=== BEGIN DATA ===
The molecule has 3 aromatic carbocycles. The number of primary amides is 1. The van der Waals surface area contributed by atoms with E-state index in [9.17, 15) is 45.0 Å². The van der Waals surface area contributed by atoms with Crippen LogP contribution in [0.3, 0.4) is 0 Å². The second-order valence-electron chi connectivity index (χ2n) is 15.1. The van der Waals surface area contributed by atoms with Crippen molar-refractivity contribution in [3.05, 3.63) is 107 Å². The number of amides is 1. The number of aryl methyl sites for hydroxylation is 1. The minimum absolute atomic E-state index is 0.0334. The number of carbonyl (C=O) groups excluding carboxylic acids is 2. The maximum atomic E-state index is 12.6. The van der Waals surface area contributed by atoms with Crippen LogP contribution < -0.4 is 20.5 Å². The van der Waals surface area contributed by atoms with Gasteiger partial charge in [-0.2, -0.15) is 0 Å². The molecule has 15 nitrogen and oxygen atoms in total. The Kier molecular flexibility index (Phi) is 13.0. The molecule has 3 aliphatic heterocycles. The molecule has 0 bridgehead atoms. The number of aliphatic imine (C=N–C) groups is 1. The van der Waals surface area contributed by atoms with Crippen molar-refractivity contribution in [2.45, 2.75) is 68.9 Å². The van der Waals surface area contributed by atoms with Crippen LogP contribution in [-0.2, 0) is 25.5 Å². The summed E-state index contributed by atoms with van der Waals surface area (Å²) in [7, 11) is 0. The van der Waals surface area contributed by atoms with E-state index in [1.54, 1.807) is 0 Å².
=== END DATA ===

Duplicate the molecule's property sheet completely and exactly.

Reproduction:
The molecule has 3 aromatic carbocycles. The number of primary amides is 1. The van der Waals surface area contributed by atoms with E-state index in [9.17, 15) is 45.0 Å². The van der Waals surface area contributed by atoms with Crippen LogP contribution in [0.3, 0.4) is 0 Å². The second-order valence-electron chi connectivity index (χ2n) is 15.1. The van der Waals surface area contributed by atoms with Crippen molar-refractivity contribution in [3.05, 3.63) is 107 Å². The number of amides is 1. The number of aryl methyl sites for hydroxylation is 1. The minimum absolute atomic E-state index is 0.0334. The number of carbonyl (C=O) groups excluding carboxylic acids is 2. The maximum atomic E-state index is 12.6. The van der Waals surface area contributed by atoms with Crippen LogP contribution < -0.4 is 20.5 Å². The van der Waals surface area contributed by atoms with Gasteiger partial charge in [-0.2, -0.15) is 0 Å². The molecule has 15 nitrogen and oxygen atoms in total. The Kier molecular flexibility index (Phi) is 13.0. The molecule has 3 aliphatic heterocycles. The molecule has 0 bridgehead atoms. The number of aliphatic imine (C=N–C) groups is 1. The van der Waals surface area contributed by atoms with Crippen molar-refractivity contribution in [2.45, 2.75) is 68.9 Å². The van der Waals surface area contributed by atoms with Crippen LogP contribution in [-0.2, 0) is 25.5 Å². The summed E-state index contributed by atoms with van der Waals surface area (Å²) in [7, 11) is 0. The van der Waals surface area contributed by atoms with E-state index in [1.54, 1.807) is 0 Å².